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UNESCO HIV and Health Education Clearinghouse

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  1. Drinking water, sanitation and hygiene in schools: global baseline report 2018

    The World Health Organization (WHO) and the United Nations Children’s Fund (UNICEF) are responsible for monitoring global progress towards water, sanitation and hygiene (WASH) related Sustainable Development Goal (SDG) targets. The global effort to achieve sanitation and water for all by 2030 is extending beyond the household to include institutional settings, such as schools, healthcare facilities and workplaces. This joint report is the first comprehensive global assessment of WASH in schools and establishes a baseline for the Sustainable Development Goal (SDG) period.

  2. Water, sanitation and hygiene standards for schools in low-cost settings

    Adequate provision of water supply, sanitation, hygiene and waste management in schools has a number of positive effects and contributes to a reduced burden of disease among children, staff and their families. Such interventions also provide opportunities for greater gender equity in access to education, and create educational opportunities to promote safe environments at home and in communities. This document provides guidance on water, sanitation and hygiene required in schools. …

  3. Growing up unequal: gender and socioeconomic differences in young people’s health and well-being. Health Behaviour in School-Aged Children (HBSC) study: international report from the 2013/2014 survey

    Health Behaviour in School-aged Children (HBSC), a WHO collaborative cross-national study, has provided information about the health, well-being, social environment and health behaviour of 11-, 13- and 15-year-old boys and girls for over 30 years. This latest international report from the study presents findings from the 2013/2014 survey, which collected data from almost 220 000 young people in 42 countries in Europe and North America. …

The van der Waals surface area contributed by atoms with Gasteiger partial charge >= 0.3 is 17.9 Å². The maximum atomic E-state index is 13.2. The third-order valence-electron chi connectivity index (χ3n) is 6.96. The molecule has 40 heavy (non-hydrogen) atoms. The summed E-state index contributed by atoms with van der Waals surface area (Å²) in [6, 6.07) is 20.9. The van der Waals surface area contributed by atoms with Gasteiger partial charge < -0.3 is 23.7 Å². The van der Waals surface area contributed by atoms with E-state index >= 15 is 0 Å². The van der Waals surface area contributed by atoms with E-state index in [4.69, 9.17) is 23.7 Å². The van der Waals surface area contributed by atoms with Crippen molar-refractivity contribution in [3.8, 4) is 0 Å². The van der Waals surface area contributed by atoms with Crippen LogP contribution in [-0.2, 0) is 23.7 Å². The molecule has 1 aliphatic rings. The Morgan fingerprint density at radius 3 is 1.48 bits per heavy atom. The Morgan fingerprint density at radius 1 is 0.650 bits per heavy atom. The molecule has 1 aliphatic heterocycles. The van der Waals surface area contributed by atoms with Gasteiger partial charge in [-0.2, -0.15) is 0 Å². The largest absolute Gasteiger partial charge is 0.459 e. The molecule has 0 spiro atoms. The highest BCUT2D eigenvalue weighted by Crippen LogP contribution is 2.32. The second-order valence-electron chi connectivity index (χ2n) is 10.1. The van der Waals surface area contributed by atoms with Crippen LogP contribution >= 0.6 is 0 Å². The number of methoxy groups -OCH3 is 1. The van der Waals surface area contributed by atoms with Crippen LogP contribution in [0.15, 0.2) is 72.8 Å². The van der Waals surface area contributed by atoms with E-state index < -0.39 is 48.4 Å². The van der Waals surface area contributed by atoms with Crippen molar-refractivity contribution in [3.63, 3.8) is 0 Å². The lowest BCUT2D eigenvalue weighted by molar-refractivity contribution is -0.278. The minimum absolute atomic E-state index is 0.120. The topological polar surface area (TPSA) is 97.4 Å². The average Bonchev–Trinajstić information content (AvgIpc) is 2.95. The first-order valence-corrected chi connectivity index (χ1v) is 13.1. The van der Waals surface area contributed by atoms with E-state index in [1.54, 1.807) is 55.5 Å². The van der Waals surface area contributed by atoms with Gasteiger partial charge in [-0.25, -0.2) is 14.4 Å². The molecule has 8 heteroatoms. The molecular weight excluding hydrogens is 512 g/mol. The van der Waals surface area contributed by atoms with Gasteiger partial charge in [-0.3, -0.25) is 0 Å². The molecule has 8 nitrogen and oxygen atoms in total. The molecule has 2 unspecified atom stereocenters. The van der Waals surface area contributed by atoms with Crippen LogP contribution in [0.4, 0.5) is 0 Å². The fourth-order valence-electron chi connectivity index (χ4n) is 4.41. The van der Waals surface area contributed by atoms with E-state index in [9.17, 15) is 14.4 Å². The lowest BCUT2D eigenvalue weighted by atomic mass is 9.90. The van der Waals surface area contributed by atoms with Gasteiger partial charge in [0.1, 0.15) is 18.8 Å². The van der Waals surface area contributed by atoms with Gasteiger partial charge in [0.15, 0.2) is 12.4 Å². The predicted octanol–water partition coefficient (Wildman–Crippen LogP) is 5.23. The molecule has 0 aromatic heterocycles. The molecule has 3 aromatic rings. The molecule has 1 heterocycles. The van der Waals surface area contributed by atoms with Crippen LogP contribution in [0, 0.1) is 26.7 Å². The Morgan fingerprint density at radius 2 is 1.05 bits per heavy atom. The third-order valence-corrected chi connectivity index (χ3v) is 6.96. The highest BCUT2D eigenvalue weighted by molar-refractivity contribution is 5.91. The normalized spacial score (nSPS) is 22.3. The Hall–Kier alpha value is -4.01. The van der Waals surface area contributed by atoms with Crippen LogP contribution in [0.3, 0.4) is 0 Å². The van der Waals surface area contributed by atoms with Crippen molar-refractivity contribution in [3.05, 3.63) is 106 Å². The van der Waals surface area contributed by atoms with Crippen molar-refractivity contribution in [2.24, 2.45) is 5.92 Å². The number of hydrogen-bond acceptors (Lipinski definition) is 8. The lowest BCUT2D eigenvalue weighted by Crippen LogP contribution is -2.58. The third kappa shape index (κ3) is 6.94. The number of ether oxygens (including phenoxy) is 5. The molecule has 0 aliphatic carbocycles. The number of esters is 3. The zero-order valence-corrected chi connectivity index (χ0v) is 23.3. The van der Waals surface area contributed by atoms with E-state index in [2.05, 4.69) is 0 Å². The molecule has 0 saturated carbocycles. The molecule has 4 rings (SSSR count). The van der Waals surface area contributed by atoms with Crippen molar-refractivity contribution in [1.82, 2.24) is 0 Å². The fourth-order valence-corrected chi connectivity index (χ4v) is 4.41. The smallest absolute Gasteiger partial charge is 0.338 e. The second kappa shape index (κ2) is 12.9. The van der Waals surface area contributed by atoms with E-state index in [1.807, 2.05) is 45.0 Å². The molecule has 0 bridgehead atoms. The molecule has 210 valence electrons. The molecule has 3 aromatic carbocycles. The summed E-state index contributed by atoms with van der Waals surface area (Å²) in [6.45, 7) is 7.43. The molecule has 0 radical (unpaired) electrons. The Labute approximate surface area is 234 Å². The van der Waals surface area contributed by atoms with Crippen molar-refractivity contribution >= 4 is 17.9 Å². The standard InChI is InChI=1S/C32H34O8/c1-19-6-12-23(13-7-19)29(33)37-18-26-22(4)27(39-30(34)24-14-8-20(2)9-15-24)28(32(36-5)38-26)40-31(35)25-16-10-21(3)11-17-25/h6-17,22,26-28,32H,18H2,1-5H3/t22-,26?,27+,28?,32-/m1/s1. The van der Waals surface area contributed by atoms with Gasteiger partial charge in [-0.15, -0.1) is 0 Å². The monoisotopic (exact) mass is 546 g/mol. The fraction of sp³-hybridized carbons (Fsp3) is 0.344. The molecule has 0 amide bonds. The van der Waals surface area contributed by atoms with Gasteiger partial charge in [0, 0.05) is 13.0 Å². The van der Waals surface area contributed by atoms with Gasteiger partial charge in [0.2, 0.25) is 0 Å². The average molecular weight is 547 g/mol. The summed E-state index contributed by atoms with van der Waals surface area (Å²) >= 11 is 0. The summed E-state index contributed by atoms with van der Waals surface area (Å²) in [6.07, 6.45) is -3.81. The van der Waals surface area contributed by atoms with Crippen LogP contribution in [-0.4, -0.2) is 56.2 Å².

4. WASH in schools empowers girls’ education. Proceedings of the Menstrual Hygiene Management in Schools Virtual Conference 2012

    WASH in Schools (WinS) fosters social inclusion and individual self-respect. By offering an alternative to the stigma and marginalization associated with hygiene issues, it empowers all students – and especially encourages girls and female teachers. In recognition of the positive impact on girls’ school attendance and achievement, initiatives around the world are addressing adolescent girls’ menstrual hygiene management (MHM) needs through WinS programming. …

  5. WASH in schools empowers girls' education. Proceedings of the menstrual hygiene mananagement in schools virtual conference 2013

    There is increasing interest in exploring and addressing the menstrual hygiene management (MHM) barriers facing schoolgirls and female teachers in educational settings. Around the globe, WASH in Schools (WinS) focuses on fostering social inclusion and individual self-respect – and addresses MHM as a key agenda. By offering an alternative to the stigma and marginalization associated with hygiene issues, integrating MHM into WinS empowers all students, and especially encourages girls and female teachers. …

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